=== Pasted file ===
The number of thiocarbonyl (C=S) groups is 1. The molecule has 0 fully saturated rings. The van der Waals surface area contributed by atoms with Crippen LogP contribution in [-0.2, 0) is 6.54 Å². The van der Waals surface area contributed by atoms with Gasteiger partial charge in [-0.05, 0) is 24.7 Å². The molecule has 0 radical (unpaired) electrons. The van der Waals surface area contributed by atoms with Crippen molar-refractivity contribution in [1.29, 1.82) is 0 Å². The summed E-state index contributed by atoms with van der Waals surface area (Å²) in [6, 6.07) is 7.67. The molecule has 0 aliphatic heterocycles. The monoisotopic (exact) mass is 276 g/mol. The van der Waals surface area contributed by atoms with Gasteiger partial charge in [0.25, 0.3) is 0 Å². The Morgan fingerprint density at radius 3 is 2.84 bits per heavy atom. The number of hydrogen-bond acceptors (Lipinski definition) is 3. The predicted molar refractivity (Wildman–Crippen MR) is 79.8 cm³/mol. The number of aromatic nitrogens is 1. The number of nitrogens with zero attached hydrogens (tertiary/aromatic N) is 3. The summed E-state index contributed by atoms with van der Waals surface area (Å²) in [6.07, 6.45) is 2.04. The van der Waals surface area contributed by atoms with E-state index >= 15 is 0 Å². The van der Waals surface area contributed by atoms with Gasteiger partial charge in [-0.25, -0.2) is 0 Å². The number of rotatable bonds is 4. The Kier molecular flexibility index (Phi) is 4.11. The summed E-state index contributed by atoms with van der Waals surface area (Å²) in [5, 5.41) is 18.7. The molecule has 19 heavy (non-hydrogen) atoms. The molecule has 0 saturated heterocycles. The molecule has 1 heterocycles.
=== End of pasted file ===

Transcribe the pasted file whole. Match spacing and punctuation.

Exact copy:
The number of thiocarbonyl (C=S) groups is 1. The molecule has 0 fully saturated rings. The van der Waals surface area contributed by atoms with Crippen LogP contribution in [-0.2, 0) is 6.54 Å². The van der Waals surface area contributed by atoms with Gasteiger partial charge in [-0.05, 0) is 24.7 Å². The molecule has 0 radical (unpaired) electrons. The van der Waals surface area contributed by atoms with Crippen molar-refractivity contribution in [1.29, 1.82) is 0 Å². The summed E-state index contributed by atoms with van der Waals surface area (Å²) in [6, 6.07) is 7.67. The molecule has 0 aliphatic heterocycles. The monoisotopic (exact) mass is 276 g/mol. The van der Waals surface area contributed by atoms with Gasteiger partial charge in [0.25, 0.3) is 0 Å². The Morgan fingerprint density at radius 3 is 2.84 bits per heavy atom. The number of hydrogen-bond acceptors (Lipinski definition) is 3. The predicted molar refractivity (Wildman–Crippen MR) is 79.8 cm³/mol. The number of aromatic nitrogens is 1. The number of nitrogens with zero attached hydrogens (tertiary/aromatic N) is 3. The summed E-state index contributed by atoms with van der Waals surface area (Å²) in [6.07, 6.45) is 2.04. The van der Waals surface area contributed by atoms with E-state index >= 15 is 0 Å². The van der Waals surface area contributed by atoms with Gasteiger partial charge in [-0.25, -0.2) is 0 Å². The number of rotatable bonds is 4. The Kier molecular flexibility index (Phi) is 4.11. The summed E-state index contributed by atoms with van der Waals surface area (Å²) in [5, 5.41) is 18.7. The molecule has 19 heavy (non-hydrogen) atoms. The molecule has 0 saturated heterocycles. The molecule has 1 heterocycles.